This afternoon Kaspersky has alerted us to a phishing scheme that warrants an immediate warning for our readers.
The scheme is said to originate in the Middle East but Kaspersky has seen evidence that ne’er-do-wells in other countries are using the technique to launch phishing campaigns.
According to the cybersecurity solution firm, an attacker will assume the guise of a postal service texting a customer. That text asks customers to pay a small amount of money for the shipping costs of a package.
This isn’t the first time we’ve seen a scam like this but what is alarming is that once a user clicks on the link provided in the text message, their device is compromised.
This, Kaspersky says, can allow an attacker to garner financial information from the user and potentially make off with more money than the victim expected.
“Because it is not a complex phishing attack, it has already gained traction in other parts of the world with fraudsters able to pose as virtually any service provider from prepaid electricity to airtime, naming just a few examples,” explains enterprise sales manager at Kaspersky in Africa, Bethwel Opil.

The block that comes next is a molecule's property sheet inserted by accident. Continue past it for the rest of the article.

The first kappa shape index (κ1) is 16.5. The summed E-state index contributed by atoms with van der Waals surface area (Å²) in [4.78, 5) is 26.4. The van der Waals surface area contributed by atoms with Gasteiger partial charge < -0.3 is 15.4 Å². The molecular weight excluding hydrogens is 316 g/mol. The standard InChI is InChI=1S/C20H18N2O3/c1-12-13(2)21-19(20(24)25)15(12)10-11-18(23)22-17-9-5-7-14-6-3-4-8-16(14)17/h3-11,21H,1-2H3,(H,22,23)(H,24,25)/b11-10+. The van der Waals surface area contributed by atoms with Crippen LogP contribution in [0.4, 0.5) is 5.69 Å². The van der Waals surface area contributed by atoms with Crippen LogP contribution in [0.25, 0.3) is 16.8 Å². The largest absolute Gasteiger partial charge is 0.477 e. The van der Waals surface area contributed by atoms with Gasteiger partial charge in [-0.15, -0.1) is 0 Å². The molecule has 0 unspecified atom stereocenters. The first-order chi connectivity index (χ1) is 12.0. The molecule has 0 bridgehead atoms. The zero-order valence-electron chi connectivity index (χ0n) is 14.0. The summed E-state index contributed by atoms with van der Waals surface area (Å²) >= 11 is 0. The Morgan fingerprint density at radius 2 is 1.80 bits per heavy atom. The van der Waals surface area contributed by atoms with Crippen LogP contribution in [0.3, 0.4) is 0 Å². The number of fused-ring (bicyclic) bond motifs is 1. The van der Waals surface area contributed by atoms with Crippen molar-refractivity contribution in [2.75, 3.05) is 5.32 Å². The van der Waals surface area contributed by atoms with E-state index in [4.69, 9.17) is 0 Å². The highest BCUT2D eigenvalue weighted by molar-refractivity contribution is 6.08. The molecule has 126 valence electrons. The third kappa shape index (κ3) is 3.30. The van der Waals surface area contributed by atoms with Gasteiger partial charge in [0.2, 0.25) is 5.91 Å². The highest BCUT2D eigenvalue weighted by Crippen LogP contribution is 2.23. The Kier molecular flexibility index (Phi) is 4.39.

What makes this particularly concerning is how believable these phishing attempts are getting. Where once poor grammar and terrible spelling were sure signs something was a scam, these days cybercriminals have improved and it’s getting harder to tell when something is or isn’t legit.
You are able to delete a message before opening and we recommend that our readers get in contact with the company claiming to be sending the SMS directly. To that end, we advise searching for the company’s name online and heading to the official website for contact details.
Don’t click any links or respond in any way until you have spoken to a person and they have confirmed the SMS is legitimate. Sure, it’s a pain to spend time on hold or chatting to a firm but you might just end up saving somebody a headache.
Remain vigilant folks, cybercriminals are smarter than ever and their techniques are getting so good sometimes even we fall for them.
[Image – CC 0 Pixabay]